Question about general vacancy

So I'm looking for answers from other aquisition guys rather than the debt guys (sorry).

This may be a bit too specific, so much so that many or all of you may not have an answer for me.

When underwritting an industrial warehouse aquisition do you take a general vacancy if its only two tenants? I was thinking about this because when we do portfolio's theres always a general vacancy (obviously) but when we do one off buildings its pretty willy nilly on if theres a GV in the model or not.

So what would you guys do? 300k sqft vacant warehouse to be leased up over the course of 15 months to two tenants. Do you / would you take a market general vacancy?

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Best Response
May 1, 2014 - 7:11pm


Typically I only lease assets up to market occupancy rates in ARGUS. So if market occupancy was 90% I would lease it to 90% but not have any general vacancy. That is not standard though. Obviously there is no right answer.

This is essentially general vacancy, but I consider this "P-VAC" or permanent vacancy. GVAC is more conservative, and is more of a standard for acquisitions. Let me explain the difference.

GVAC - Lease the building to 100% occupancy. When leasing up, the corresponding tenant improvements & leasing commissions hit your cash flow. ARGUS then takes 5% GVAC (usually) off scheduled base revenues (or 10% depending on credit worthiness of tenants).

PVAC – Lease the building to 95% occupancy. The remaining 5% never gets leased up, or is "permanently vacant". You do not have leasing costs associated with the vacancy that hit your cash flow.

May 2, 2014 - 1:46pm

I'm sure that underwriting for the acquisition (vs. underwriting for debt) you would want to walk a fine line between being optimistic yet provide some room for comfort. I have never underwrote an industrial product to hold for industrial (have worked on repositioning industrial to mixed use retail & creative office) but regardless you would want to assume some general vacancy, even in a single tenant building. Obviously there are exceptions: tenant has been there for 30+ years, triple A credit worthy tenant, maybe a logistic hub that is prime for industrial / storage, etc.

A lender is wearing a different hat, and will want more room for comfort. But even for acquisitions, you would run base, optimistic, and conservative scenarios to ensure you can sleep at night if something goes wrong.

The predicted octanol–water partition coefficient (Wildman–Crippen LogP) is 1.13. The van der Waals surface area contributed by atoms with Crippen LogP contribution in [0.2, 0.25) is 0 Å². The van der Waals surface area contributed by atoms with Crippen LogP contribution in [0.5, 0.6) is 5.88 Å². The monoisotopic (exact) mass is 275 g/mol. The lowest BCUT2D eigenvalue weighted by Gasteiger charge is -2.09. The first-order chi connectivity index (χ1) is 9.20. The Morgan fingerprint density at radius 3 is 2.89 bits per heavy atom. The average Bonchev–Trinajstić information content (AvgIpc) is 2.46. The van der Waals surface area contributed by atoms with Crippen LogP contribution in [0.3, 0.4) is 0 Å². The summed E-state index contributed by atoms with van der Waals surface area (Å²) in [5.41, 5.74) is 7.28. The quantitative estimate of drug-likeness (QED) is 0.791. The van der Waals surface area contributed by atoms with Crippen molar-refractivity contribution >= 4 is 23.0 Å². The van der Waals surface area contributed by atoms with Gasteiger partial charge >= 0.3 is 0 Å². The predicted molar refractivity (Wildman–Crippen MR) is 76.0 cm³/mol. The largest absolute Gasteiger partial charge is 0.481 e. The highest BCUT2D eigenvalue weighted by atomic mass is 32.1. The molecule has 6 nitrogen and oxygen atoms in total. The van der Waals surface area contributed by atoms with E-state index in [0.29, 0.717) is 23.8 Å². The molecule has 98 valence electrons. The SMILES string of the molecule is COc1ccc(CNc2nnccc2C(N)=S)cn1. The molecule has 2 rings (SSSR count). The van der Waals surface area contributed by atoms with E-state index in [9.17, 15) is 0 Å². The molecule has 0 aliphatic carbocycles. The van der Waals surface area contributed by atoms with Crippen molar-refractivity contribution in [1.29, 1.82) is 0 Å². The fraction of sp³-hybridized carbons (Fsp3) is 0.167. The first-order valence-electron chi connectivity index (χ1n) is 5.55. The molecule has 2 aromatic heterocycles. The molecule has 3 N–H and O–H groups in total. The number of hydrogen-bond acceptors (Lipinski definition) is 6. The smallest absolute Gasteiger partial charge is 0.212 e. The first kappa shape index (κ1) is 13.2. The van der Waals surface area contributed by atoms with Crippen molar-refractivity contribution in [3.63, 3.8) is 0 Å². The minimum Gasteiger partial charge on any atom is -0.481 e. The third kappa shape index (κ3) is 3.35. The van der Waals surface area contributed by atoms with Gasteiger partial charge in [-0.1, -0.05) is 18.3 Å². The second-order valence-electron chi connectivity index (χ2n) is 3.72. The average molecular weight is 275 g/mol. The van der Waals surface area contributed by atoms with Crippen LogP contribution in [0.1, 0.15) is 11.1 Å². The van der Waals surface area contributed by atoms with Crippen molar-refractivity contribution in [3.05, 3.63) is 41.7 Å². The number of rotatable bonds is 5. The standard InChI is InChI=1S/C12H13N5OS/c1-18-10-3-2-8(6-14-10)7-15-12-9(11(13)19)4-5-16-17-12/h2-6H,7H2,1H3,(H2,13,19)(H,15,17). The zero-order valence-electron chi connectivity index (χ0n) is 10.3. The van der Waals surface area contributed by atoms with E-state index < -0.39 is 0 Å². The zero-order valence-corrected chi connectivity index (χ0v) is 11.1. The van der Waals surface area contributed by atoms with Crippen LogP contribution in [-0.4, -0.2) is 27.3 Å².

May 12, 2014 - 10:43am

I would assume a stabilitzed vacancy of 3 to 5 percent based on the credit of the tenant. So even if the building is 100% occupied, you assume only 95% fo CF is coming in. Change your assumptions in argus assumptions menu, leave the rent roll section as is. Hope that makes sense.


  • 1
May 12, 2014 - 11:38pm

5-10% off the top, depending on credit, and your UW standards, for this scenario. The buyer for that type of property will almost always take this percentage off the top for credit loss (assuming Amazon isn't your tenant), just because. If your value is going to be decreased by a buyer at your exit, you probably should incorporate it into your UW.

I think you are probably fine hitting it with the credit loss, because 1. It's a warehouse (limited TI dollars) 2. Two tenants (limited TI dollars) and 3. Long term leases (limited TI dollars - ***just an assumption if each tenant is occupying 150K SF). In other scenarios, I tend to follow GentlemenandScholar (never leasing a % of the available SF up, assuming the space is statically vacant). If you do decide to "lease" only 95% of the in-place occupancy, I would make sure you double check the actual dollars spent in TI's and the actual dollars collected in rents once the tenants roll.

May 13, 2014 - 4:59pm

We use 3% for residential, an obviously much safer asset class. How can you use 2% of an industrial warehouse, even if they had a ten year contract. You have to include a high vacancy. I would assume 8-10%. Could be all wrong but just some quick thoughts.

May 13, 2014 - 5:43pm

Yeah, you are wrong. These two tenants are each paying let's call it $600k a year in rent. In order to generate income to pay $600k a year in rent, you're a big company, with good credit. I'm overgeneralizing but not so much that it's inaccurate. And residential is not an obviously much safer asset class. Look at cap rates, which reflect risk, for class a institutional product. The gap is approx. 100 bips between the two, and you are not signing 12 month leases, you're singing 3-10 year deals. Not to mention in markets I work in, industrial has lower vacancy rates than multi-family. I think you also forget that we're talking about underwriting in Argus, so there's a downtime probability factored modeled at their LXD - you aren't collecting 100% of the CF less 2% infinitely.

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